Vocabulary for the Study of Religion

Get access Subject: Religious Studies
Edited by: Robert A. Segal & Kocku von Stuckrad.

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The Vocabulary for the Study of Religion offers a unique overview of critical terms in the study of religion(s). This first dictionary in English covers a broad spectrum of theoretical topics used in the academic study of religion, including those from adjacent disciplines such as sociology, anthropology, historiography, theology, philology, literary studies, psychology, philosophy, cultural studies, and political sciences.

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Calendar and New Year

(1,160 words)

Author(s): Leofranc Holford-Strevens
Abstract: This entry sets out the different principles by which calendars are governed, giving examples of lunar and solar calendars and a history of the current international Gregorian calendar. The…
Date: 2014-09-16

Canon / Canonization

(2,988 words)

Author(s): Armin Lange
Abstract: The Christian origin of the term “canon” has led to misconceptions of non-Christian canonical histories. To avoid these misconceptions a nuanced terminology is needed to provde an unbiased …

Capital, Forms of

(3,618 words)

Author(s): Anne Koch
Abstract: Forms of capital are an important immaterial reservoir of means of social self-positioning and instruments for attaining goals. Financial, cultural, and social kinds of capital are distingu…


(2,165 words)

Author(s): Warren Goldstein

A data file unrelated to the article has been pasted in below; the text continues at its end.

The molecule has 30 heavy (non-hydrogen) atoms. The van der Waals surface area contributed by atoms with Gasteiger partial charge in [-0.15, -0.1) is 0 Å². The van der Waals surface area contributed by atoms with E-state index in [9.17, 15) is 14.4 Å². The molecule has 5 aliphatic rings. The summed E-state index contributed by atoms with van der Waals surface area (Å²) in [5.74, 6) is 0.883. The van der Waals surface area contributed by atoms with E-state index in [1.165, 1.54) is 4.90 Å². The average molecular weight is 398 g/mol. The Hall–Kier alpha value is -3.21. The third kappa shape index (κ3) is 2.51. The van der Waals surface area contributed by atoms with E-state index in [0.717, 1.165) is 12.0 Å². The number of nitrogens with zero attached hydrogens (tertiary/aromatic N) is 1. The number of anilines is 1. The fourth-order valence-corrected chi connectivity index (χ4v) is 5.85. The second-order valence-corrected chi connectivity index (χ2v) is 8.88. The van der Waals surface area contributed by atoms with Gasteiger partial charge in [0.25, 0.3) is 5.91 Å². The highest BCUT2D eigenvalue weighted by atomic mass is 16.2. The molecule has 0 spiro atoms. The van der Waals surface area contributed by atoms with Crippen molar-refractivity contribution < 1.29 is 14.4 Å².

Abstract: This entry attempts to gain an understanding of the concept of capitalism. In doing so, it relies on how major theorists understood the term. The first part of it summarizes their debates o…

Cargo Cult

(1,236 words)

Author(s): Garry Trompf
Abstract: The phrase “cargo cult” gained increasing currency in Melanesia after World War II to describe islanders’ collective actions to prepare for “the supernatural arrival” of European-style good…
Date: 2014-09-16


(1,400 words)

Author(s): Dana Munteanu
Abstract: The entry surveys the general meanings of “catharsis” in ancient Greek culture, in which the term occurs primarily in medical and cultic contexts, as well as its enigmatic use in Aristotle’s definition of tragedy in the Poetics…


(3,285 words)

Author(s): Jan Faye
Abstract: Bertrand Russell once claimed that the notion of causation in science, much like monarchy, belongs to a bygone age. This is certainly not true. Both before and after Russell, philosophers h…
Date: 2014-09-16